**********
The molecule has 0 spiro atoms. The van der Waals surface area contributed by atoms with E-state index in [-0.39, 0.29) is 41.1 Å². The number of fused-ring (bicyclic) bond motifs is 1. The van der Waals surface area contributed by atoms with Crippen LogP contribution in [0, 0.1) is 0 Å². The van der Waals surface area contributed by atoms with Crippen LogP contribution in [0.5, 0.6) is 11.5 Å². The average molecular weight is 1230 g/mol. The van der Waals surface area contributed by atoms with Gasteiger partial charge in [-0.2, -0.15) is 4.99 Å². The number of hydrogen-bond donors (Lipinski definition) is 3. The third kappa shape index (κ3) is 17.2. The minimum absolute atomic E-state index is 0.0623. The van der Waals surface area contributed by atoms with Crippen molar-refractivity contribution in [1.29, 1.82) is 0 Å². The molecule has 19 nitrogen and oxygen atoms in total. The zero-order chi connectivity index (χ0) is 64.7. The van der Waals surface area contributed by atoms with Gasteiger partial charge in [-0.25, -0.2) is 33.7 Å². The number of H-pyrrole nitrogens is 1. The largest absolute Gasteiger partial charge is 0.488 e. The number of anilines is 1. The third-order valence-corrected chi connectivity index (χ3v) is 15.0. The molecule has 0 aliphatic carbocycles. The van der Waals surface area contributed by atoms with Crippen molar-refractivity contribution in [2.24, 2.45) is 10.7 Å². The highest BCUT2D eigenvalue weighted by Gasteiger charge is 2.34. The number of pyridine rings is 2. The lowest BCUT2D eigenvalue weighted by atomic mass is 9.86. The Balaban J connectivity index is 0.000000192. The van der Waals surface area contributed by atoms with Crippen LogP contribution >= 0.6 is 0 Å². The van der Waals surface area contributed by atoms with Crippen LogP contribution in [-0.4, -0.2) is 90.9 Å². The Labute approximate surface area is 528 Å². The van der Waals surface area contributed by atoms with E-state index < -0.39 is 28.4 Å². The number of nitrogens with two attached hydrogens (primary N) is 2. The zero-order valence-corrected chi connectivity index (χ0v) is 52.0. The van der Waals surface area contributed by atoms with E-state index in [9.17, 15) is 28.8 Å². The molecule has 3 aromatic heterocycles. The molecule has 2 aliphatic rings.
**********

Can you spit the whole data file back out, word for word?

The molecule has 0 spiro atoms. The van der Waals surface area contributed by atoms with E-state index in [-0.39, 0.29) is 41.1 Å². The number of fused-ring (bicyclic) bond motifs is 1. The van der Waals surface area contributed by atoms with Crippen LogP contribution in [0, 0.1) is 0 Å². The van der Waals surface area contributed by atoms with Crippen LogP contribution in [0.5, 0.6) is 11.5 Å². The average molecular weight is 1230 g/mol. The van der Waals surface area contributed by atoms with Gasteiger partial charge in [-0.2, -0.15) is 4.99 Å². The number of hydrogen-bond donors (Lipinski definition) is 3. The third kappa shape index (κ3) is 17.2. The minimum absolute atomic E-state index is 0.0623. The van der Waals surface area contributed by atoms with Crippen molar-refractivity contribution in [1.29, 1.82) is 0 Å². The molecule has 19 nitrogen and oxygen atoms in total. The zero-order chi connectivity index (χ0) is 64.7. The van der Waals surface area contributed by atoms with Gasteiger partial charge in [-0.25, -0.2) is 33.7 Å². The number of H-pyrrole nitrogens is 1. The largest absolute Gasteiger partial charge is 0.488 e. The number of anilines is 1. The third-order valence-corrected chi connectivity index (χ3v) is 15.0. The molecule has 0 aliphatic carbocycles. The van der Waals surface area contributed by atoms with Crippen molar-refractivity contribution in [2.24, 2.45) is 10.7 Å². The highest BCUT2D eigenvalue weighted by Gasteiger charge is 2.34. The number of pyridine rings is 2. The lowest BCUT2D eigenvalue weighted by atomic mass is 9.86. The Balaban J connectivity index is 0.000000192. The van der Waals surface area contributed by atoms with Crippen LogP contribution >= 0.6 is 0 Å². The van der Waals surface area contributed by atoms with Crippen LogP contribution in [-0.4, -0.2) is 90.9 Å². The Labute approximate surface area is 528 Å². The van der Waals surface area contributed by atoms with E-state index < -0.39 is 28.4 Å². The number of nitrogens with two attached hydrogens (primary N) is 2. The zero-order valence-corrected chi connectivity index (χ0v) is 52.0. The van der Waals surface area contributed by atoms with E-state index in [9.17, 15) is 28.8 Å². The molecule has 3 aromatic heterocycles. The molecule has 2 aliphatic rings.